Posted to FIU News by Ayleen Barbel Fattal
FIU biologist Kirsten Bohn has made a career out of music, but she’s not a performer or a record producer. She’s a bat biologist.
She has devoted her career to studying these elusive creatures through their unique method of communication — echolocation. Her work caught the attention of the editors at Science magazine, one of the world’s leading outlets for scientific news, commentary and cutting-edge research. Correspondent Virgina Morell recently accompanied Bohn and her team on a trip to Uxmal, Mexico to document the adventures of “when the bat sings” for the magazine’s current issue. Home to a very large site of Mayan ruins, Bohn and her team listen in on the broad-eared bat (Nyctinomops laticaudatus) that calls Uxmal home.
"These bats are from the same family as Tadarida brasiliensis (Brazilian free-tailed bats),” Bohn said. “I have done a lot of research on Tadarida and they sing like birds. This project was aimed at determining if or how Nyctinomops sang too.”
Bohn is best known for identifying bat love songs — the method in which males use distinguishable sounds to attract females during mating season and in other social situations year-round.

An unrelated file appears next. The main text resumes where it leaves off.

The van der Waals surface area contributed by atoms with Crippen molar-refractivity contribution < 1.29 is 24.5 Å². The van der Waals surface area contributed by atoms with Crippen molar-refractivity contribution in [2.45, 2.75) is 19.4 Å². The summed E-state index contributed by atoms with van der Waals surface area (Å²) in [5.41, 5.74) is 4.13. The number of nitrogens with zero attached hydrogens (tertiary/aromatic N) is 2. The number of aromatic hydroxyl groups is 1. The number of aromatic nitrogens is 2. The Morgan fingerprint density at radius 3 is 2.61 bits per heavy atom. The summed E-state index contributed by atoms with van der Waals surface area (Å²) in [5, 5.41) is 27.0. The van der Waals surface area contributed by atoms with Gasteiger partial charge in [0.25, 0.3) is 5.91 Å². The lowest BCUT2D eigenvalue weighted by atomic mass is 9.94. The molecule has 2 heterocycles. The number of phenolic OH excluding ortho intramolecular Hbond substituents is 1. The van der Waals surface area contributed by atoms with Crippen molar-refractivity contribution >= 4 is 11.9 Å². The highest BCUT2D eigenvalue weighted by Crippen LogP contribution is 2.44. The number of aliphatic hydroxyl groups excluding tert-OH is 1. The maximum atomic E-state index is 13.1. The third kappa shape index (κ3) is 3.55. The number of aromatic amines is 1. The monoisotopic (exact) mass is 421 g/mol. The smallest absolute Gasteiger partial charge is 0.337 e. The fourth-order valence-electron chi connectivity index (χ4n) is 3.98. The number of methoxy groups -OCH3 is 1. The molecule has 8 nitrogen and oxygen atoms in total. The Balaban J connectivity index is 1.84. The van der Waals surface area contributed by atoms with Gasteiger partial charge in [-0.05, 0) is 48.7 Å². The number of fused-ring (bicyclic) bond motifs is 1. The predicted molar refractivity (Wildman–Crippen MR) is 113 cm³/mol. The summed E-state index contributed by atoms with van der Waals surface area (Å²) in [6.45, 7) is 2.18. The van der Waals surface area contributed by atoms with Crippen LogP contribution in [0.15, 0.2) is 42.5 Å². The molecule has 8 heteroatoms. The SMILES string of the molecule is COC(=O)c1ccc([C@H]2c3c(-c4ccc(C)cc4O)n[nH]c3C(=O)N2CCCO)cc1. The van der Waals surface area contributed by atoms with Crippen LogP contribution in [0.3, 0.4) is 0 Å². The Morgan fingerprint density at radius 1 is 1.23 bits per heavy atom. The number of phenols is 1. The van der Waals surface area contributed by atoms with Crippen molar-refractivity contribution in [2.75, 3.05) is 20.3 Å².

While fun, her work has also resulted in major policy decisions affecting bats. Most recently, Bohn helped to secure endangered status for the Florida bonneted bat – the state’s rarest bat species. Other species require Bohn to travel to different parts of the world. She is currently in Honduras working on Brazilian free-tailed bat song dialects.
“We are delighted to have Dr. Bohn’s work on this important mammal featured in the top science journal,” said Suzanna M. Rose, Executive Director of the School of Integrated Science and Humanity. “Bats are a quarter of all the mammals on earth. Dr. Bohn’s research sheds light on how bats communicate through song and may lead to insights concerning the evolution of speech in humans.”
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